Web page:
Specific activities will surely vary based on the child's age but my little brother had a grand time playing in sandboxes in the Square du Temple with Parisian kids aged 4-9, chasing pigeons in front of Saint Sulpice, in Luxembourg Gardens, in Place des Vosges, in insert-open-space-here, and riding on the city's many carrousels (most interesting in design but his least favorite: the vintage carrousel in the Luxembourg Gardens; the city's oldest). Storytelling on our long walks across town also held his attention - thanks to my friend Bryan Pirolli for teaching him about the Knights Templar, the guillotine and all about France's many kings - as did hopping from one Buren column in Palais Royal to another.

4/ Dinosaurs make everyone happy 
And not only dinosaurs but skeletons of thousands of animal species. Equally as impressive as the display it the building that houses it: The Gallery of Paleontology and Comparative Anatomy, part of the National History Museum and located on the edge of the Jardin des Plantes (5th arrondissement), was built for the 1900 World Fair and has since remained one of the city's least talked about cultural destinations. But since my brother is well-versed in Dinosaur history and taxonomy, we knew it had to be part of the itinerary. As it turns out, it's a museum fit for the whole family. All of us were enthralled by the extensive array of specimens and got a kick out of being schooled on dinosaurs by a six year old. You can continue the visit to this area of the city with a stroll through Jardin des Plantes and a tour of the menagerie, one of the oldest in the world.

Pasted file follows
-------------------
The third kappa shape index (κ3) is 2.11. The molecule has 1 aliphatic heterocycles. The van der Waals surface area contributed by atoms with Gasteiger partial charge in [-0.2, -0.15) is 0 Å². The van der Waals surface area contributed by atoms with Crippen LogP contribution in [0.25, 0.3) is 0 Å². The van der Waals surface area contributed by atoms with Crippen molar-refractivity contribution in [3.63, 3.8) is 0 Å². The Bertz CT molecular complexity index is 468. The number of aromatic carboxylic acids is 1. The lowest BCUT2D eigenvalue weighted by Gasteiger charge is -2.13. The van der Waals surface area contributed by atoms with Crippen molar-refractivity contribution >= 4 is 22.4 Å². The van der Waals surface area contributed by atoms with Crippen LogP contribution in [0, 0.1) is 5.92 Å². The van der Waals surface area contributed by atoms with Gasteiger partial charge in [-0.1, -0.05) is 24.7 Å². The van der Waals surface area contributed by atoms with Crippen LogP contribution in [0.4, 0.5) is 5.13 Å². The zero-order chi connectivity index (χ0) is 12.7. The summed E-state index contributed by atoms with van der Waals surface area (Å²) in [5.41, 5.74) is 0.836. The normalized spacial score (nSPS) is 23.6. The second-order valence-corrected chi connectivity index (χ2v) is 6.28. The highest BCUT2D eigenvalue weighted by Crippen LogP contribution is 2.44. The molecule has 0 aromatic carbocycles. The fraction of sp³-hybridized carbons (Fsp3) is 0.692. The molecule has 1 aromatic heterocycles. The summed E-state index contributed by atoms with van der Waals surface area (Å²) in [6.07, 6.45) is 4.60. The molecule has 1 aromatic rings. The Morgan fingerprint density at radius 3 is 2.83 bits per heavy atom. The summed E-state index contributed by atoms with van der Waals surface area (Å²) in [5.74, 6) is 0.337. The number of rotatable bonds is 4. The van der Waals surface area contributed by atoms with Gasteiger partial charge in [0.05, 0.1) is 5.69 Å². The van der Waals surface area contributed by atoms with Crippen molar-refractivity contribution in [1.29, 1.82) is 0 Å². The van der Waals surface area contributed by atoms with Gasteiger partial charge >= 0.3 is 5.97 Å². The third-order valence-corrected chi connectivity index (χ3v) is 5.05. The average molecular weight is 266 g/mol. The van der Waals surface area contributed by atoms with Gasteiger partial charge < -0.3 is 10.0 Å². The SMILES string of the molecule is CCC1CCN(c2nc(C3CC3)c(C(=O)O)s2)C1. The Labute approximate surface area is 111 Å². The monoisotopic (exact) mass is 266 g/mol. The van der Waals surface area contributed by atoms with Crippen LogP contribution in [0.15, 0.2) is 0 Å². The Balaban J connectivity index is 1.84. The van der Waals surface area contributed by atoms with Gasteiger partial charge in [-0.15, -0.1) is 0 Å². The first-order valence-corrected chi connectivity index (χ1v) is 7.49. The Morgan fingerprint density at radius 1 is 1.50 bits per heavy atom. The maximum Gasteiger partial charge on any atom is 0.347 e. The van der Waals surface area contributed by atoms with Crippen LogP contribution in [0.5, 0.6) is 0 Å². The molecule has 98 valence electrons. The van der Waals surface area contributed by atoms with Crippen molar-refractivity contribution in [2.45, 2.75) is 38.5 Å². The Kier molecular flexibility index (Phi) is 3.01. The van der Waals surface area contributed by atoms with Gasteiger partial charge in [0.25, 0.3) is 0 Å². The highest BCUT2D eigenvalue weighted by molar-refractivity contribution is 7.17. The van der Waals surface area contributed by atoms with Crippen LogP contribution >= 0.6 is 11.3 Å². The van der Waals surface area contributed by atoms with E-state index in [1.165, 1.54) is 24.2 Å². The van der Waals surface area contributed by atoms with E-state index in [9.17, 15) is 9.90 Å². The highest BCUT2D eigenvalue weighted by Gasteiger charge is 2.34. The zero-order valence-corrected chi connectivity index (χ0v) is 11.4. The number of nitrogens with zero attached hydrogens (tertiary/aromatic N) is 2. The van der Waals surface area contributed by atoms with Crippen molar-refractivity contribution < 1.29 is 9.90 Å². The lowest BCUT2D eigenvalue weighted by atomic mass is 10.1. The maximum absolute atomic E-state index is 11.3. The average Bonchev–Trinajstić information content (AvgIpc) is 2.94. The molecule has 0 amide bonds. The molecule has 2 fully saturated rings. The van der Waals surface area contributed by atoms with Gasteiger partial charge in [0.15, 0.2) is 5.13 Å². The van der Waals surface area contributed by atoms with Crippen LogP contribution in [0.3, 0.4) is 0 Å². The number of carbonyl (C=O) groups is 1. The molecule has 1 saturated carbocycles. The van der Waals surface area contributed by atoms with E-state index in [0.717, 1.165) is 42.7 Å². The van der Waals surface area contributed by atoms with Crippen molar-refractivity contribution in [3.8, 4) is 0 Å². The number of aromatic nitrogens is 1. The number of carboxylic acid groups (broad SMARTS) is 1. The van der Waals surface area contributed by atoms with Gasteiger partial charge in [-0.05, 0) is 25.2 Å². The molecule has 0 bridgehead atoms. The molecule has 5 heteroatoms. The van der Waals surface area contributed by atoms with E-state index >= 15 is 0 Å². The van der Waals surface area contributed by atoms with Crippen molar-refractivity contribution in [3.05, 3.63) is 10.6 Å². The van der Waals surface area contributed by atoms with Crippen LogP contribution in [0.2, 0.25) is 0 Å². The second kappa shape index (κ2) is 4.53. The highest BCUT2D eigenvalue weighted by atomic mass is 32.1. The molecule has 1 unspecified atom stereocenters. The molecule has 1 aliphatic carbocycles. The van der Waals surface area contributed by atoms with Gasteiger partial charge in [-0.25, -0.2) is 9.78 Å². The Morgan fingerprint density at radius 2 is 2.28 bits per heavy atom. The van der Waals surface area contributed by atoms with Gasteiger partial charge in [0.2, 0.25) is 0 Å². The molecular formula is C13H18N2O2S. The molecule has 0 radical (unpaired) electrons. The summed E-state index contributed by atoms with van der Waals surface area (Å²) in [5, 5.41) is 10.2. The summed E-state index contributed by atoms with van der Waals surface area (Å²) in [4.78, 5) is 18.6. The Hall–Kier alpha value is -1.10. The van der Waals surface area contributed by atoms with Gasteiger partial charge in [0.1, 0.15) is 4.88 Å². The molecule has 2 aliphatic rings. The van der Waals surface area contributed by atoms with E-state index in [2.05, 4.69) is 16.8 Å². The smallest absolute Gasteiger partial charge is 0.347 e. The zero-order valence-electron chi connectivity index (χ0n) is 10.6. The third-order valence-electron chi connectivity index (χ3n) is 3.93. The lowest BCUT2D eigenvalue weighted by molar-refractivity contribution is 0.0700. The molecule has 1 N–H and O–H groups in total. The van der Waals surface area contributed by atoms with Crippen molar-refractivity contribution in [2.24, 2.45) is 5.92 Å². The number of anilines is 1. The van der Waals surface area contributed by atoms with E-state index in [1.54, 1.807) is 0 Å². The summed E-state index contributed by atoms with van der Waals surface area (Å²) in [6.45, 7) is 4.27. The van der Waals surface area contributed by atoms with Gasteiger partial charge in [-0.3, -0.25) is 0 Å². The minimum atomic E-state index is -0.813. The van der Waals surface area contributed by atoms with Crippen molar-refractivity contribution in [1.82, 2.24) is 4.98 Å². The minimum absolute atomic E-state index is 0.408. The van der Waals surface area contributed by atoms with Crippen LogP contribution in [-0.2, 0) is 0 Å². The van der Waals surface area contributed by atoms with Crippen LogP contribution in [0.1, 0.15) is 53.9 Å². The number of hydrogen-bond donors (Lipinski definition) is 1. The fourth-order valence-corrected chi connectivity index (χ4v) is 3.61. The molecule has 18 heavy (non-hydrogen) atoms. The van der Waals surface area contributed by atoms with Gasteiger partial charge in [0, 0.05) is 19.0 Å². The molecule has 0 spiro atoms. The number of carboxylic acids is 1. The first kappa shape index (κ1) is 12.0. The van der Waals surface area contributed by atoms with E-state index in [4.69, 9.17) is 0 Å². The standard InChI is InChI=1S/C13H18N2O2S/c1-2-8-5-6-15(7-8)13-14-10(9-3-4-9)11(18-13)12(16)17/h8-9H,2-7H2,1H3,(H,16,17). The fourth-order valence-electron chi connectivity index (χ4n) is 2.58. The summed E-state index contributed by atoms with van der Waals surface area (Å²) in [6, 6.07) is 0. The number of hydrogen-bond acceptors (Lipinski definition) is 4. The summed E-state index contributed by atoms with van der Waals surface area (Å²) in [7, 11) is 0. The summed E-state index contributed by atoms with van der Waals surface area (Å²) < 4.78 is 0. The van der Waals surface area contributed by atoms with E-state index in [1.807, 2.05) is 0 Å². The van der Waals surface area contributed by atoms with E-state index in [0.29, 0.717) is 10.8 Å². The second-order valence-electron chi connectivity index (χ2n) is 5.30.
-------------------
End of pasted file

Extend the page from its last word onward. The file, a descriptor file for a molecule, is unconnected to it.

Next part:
Read more:
The Natural History Museum
The Skeleton Garden in Paris


5/ Snacks, snacks, snacks! 
What prevented a number of near meltdowns? Ice cream, pain au chocolat and other forms of chocolate. I'm not suggesting you pump your kids full of sugar however, allocating time for snack breaks that appeal to both kids and adults will keep everyone in good spirits. And if you're graced with warm, sunny weather, you'll be thankful for ice cream pit stops. The best on this trip:

Berthillon 
Du Pain et Des Idées
Eric Kayser
Pozzetto 
Jacques Génin 
Stohrer 
If in a jam and need a place with frequent locations: Amorino. Not my favorite but sure to do the trick.

Any other MUSTS you'd add to the list? You can see some of the highlights of the trip in my digital book with Steller by clicking the image below! 

Lost In Cheeseland Food and Restaurant posts